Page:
The entrance door frame and waist-high window sill area casing trim molding is decorated with hand-worked foliage pattern engravings. The lower wall paneling is formed from an extremely precious single panel with a tamamoku woodgrain pattern. Tamamoku grain is a ball like pattern that appears when a knot on a tree trunk is slash-cut. The wood surface is protected by a transparent varnish film and exudes an amber luster. In this environment, the sensibility of the Japanese people who have loved the randomly flowing beauty of natural wood grain throughout their history, the spirit of a country of wood, breathes firmly.
Development towards the interior of Hokkaido has advanced since the mid Meiji Period onward, and massive trees were cut down in massive amounts. Tire restoration work might also have been intended to display the timberland riches of bountiful Hokkaido.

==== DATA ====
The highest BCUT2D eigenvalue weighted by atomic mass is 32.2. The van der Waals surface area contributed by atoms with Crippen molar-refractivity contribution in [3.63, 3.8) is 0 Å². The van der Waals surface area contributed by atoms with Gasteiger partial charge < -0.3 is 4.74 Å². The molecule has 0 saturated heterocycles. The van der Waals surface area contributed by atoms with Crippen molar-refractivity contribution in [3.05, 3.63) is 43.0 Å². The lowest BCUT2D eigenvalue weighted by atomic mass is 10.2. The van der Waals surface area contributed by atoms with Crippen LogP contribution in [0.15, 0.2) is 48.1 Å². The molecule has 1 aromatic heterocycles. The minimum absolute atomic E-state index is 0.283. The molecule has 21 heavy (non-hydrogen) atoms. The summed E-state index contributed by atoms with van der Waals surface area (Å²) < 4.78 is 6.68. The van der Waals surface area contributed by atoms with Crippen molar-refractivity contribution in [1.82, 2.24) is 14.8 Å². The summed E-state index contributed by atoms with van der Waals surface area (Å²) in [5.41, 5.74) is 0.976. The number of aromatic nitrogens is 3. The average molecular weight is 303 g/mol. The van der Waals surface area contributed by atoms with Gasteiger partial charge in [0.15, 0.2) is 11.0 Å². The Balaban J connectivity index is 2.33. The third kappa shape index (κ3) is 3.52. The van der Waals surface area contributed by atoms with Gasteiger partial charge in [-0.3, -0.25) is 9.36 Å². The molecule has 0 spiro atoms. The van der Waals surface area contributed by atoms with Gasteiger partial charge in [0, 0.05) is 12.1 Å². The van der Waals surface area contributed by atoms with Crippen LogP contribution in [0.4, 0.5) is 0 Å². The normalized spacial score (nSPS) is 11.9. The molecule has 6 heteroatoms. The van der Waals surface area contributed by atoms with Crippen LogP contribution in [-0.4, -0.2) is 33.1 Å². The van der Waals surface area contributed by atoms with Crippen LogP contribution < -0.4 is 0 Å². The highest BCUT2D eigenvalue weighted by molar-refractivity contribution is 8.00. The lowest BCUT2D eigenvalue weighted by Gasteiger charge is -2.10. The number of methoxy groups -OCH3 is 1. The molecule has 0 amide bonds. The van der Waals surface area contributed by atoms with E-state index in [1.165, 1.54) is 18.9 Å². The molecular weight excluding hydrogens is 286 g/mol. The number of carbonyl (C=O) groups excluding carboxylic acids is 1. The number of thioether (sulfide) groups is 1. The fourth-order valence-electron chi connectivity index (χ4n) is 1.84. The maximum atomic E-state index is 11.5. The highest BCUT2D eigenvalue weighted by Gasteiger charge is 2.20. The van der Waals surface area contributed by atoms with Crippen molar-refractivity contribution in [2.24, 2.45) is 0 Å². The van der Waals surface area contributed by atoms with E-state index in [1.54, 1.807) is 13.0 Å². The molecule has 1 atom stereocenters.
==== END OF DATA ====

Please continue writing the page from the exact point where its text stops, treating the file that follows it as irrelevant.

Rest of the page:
The Former Hokkaido Government Building expresses the strong desire to advance the development of Hokkaido in a modern Western rational spirit, but it is also a place in which visitors may experience firsthand the Japanese people’s sense of aesthetics towards trees cultivated in a gentle climate and culture of temperate moistness.
Chapter 13:In 1968 the building was restored to match its original structure using old photographs from Meiji Era.
In 1968, to commemorate one hundred years since the establishment of Hokkaido, the Former Hokkaido Government Building was restored to its original appearance. The major areas worked on were the octagonal dome tower, the Mansard roof over the front entrance, the roof windows, the ventilation stack, the chimney, the North-South side-entrance, and the munekazari roof ornament.